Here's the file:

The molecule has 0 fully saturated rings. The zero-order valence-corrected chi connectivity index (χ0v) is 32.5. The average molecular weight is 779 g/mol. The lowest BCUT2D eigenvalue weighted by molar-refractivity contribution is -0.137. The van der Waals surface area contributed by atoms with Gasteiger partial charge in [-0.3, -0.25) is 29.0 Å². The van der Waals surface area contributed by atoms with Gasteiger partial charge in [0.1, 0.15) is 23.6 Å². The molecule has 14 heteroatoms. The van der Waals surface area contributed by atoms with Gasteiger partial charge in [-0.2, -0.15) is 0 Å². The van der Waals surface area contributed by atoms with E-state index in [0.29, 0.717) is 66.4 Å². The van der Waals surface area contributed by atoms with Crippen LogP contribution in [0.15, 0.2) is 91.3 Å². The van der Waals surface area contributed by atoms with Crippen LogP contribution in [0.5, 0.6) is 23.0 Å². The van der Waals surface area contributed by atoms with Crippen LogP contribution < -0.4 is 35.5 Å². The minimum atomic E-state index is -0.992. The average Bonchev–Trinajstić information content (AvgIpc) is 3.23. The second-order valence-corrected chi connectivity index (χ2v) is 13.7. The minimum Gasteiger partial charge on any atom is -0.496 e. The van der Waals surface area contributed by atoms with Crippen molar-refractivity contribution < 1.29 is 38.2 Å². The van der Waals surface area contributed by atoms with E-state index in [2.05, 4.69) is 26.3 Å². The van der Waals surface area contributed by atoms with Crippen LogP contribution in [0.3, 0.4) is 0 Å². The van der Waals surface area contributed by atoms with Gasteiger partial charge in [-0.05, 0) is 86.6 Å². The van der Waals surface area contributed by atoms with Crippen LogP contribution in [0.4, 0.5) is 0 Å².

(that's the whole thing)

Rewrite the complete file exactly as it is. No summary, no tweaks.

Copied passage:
The molecule has 0 fully saturated rings. The zero-order valence-corrected chi connectivity index (χ0v) is 32.5. The average molecular weight is 779 g/mol. The lowest BCUT2D eigenvalue weighted by molar-refractivity contribution is -0.137. The van der Waals surface area contributed by atoms with Gasteiger partial charge in [-0.3, -0.25) is 29.0 Å². The van der Waals surface area contributed by atoms with Gasteiger partial charge in [0.1, 0.15) is 23.6 Å². The molecule has 14 heteroatoms. The van der Waals surface area contributed by atoms with Gasteiger partial charge in [-0.2, -0.15) is 0 Å². The van der Waals surface area contributed by atoms with E-state index in [0.29, 0.717) is 66.4 Å². The van der Waals surface area contributed by atoms with Crippen LogP contribution in [0.15, 0.2) is 91.3 Å². The van der Waals surface area contributed by atoms with Crippen LogP contribution in [0.5, 0.6) is 23.0 Å². The van der Waals surface area contributed by atoms with Crippen LogP contribution < -0.4 is 35.5 Å². The minimum atomic E-state index is -0.992. The average Bonchev–Trinajstić information content (AvgIpc) is 3.23. The second-order valence-corrected chi connectivity index (χ2v) is 13.7. The minimum Gasteiger partial charge on any atom is -0.496 e. The van der Waals surface area contributed by atoms with Crippen molar-refractivity contribution < 1.29 is 38.2 Å². The van der Waals surface area contributed by atoms with E-state index in [2.05, 4.69) is 26.3 Å². The van der Waals surface area contributed by atoms with Crippen LogP contribution in [0.3, 0.4) is 0 Å². The van der Waals surface area contributed by atoms with Gasteiger partial charge in [-0.05, 0) is 86.6 Å². The van der Waals surface area contributed by atoms with Crippen LogP contribution in [0.4, 0.5) is 0 Å².